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Proceedings Paper

'We do dishes, but we don't do windows': function-based modeling and recognition of rigid objects
Author(s): Melanie A. Sutton; Louise Stark; Kevin W. Bowyer
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Paper Abstract

Generic recognition for computer vision is a goal that is still far from reality. Part of the problem rests in the inherent limitations of current `model-based' vision. Our approach moves away from specific geometric or structural models and instead focuses on the functionality of the object as the property which drives the recognition process. This results in a representation that is generic in the sense of capturing an entire category of objects. One important assumption underlying the form and function approach is that a `small' number of `primitive' concepts about shape, physics, and causation will suffice to define the functionality of a broad range of categories. If multiple new `primitives' were required to define each additional category, then much of the advantages of the function-based approach over the traditional model-based approach would be lost. This paper presents some initial experimental results from the GRUFF-3 system, which uses function-based representation to recognize rigid objects in the superordinate category dishes. The performance of this system has been evaluated on a database of approximately 200 shapes.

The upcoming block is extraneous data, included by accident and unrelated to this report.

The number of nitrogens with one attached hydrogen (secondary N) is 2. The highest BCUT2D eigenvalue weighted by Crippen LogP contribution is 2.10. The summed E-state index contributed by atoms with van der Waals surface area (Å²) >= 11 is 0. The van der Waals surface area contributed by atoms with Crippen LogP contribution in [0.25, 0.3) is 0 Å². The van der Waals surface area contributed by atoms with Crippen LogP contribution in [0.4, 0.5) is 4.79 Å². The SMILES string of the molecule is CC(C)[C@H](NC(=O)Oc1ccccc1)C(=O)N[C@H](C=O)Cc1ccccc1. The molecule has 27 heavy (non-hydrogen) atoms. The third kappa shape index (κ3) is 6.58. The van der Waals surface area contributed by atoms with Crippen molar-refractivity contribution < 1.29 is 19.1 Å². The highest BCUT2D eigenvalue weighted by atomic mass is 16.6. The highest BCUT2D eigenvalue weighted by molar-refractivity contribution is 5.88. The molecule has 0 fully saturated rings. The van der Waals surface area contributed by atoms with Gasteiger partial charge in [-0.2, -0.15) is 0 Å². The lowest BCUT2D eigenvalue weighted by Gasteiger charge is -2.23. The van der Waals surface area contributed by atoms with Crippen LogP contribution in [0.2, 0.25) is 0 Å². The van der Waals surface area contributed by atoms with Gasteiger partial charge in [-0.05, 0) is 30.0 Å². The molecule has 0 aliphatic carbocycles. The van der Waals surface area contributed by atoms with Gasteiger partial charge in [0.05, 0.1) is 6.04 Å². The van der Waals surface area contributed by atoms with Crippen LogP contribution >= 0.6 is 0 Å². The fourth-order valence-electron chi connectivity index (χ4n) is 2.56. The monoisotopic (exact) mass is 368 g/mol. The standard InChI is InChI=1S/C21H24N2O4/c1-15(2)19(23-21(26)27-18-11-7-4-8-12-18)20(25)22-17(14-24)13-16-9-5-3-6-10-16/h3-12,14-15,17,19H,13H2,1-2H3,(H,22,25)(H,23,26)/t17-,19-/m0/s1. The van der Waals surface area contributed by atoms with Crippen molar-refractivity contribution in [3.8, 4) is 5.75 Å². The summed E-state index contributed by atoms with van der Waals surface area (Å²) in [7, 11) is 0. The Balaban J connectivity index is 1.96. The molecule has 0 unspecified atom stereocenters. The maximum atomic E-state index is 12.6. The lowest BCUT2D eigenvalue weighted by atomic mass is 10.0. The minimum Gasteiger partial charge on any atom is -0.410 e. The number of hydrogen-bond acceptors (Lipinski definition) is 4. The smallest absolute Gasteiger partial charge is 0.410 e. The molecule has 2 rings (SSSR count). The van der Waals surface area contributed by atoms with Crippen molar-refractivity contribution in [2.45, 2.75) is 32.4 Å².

Paper Details

Date Published: 1 November 1992
PDF: 12 pages
Proc. SPIE 1825, Intelligent Robots and Computer Vision XI: Algorithms, Techniques, and Active Vision, (1 November 1992); doi: 10.1117/12.131522
Show Author Affiliations
Melanie A. Sutton, Univ. of South Florida (United States)
Louise Stark, Univ. of South Florida (United States)
Kevin W. Bowyer, Univ. of South Florida (United States)

Published in SPIE Proceedings Vol. 1825:
Intelligent Robots and Computer Vision XI: Algorithms, Techniques, and Active Vision
David P. Casasent, Editor(s)

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